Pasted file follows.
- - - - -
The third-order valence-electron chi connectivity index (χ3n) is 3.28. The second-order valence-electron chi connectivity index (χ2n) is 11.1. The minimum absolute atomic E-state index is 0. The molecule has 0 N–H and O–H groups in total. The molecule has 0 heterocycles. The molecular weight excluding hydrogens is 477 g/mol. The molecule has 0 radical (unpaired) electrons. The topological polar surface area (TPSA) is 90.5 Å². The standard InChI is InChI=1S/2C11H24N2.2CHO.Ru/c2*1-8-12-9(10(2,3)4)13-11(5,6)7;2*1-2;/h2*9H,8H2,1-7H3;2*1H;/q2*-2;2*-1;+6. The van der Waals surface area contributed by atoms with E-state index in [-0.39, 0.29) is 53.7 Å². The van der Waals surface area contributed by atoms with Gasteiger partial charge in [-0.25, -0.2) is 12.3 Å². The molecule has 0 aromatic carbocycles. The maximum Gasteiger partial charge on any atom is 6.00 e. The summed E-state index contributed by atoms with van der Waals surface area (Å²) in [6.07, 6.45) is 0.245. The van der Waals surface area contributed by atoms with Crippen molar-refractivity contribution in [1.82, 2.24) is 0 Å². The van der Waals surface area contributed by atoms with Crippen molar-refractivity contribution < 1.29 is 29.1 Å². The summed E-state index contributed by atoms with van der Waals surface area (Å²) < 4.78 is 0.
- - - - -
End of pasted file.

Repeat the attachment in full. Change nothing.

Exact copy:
The third-order valence-electron chi connectivity index (χ3n) is 3.28. The second-order valence-electron chi connectivity index (χ2n) is 11.1. The minimum absolute atomic E-state index is 0. The molecule has 0 N–H and O–H groups in total. The molecule has 0 heterocycles. The molecular weight excluding hydrogens is 477 g/mol. The molecule has 0 radical (unpaired) electrons. The topological polar surface area (TPSA) is 90.5 Å². The standard InChI is InChI=1S/2C11H24N2.2CHO.Ru/c2*1-8-12-9(10(2,3)4)13-11(5,6)7;2*1-2;/h2*9H,8H2,1-7H3;2*1H;/q2*-2;2*-1;+6. The van der Waals surface area contributed by atoms with E-state index in [-0.39, 0.29) is 53.7 Å². The van der Waals surface area contributed by atoms with Gasteiger partial charge in [-0.25, -0.2) is 12.3 Å². The molecule has 0 aromatic carbocycles. The maximum Gasteiger partial charge on any atom is 6.00 e. The summed E-state index contributed by atoms with van der Waals surface area (Å²) in [6.07, 6.45) is 0.245. The van der Waals surface area contributed by atoms with Crippen molar-refractivity contribution in [1.82, 2.24) is 0 Å². The van der Waals surface area contributed by atoms with Crippen molar-refractivity contribution < 1.29 is 29.1 Å². The summed E-state index contributed by atoms with van der Waals surface area (Å²) < 4.78 is 0.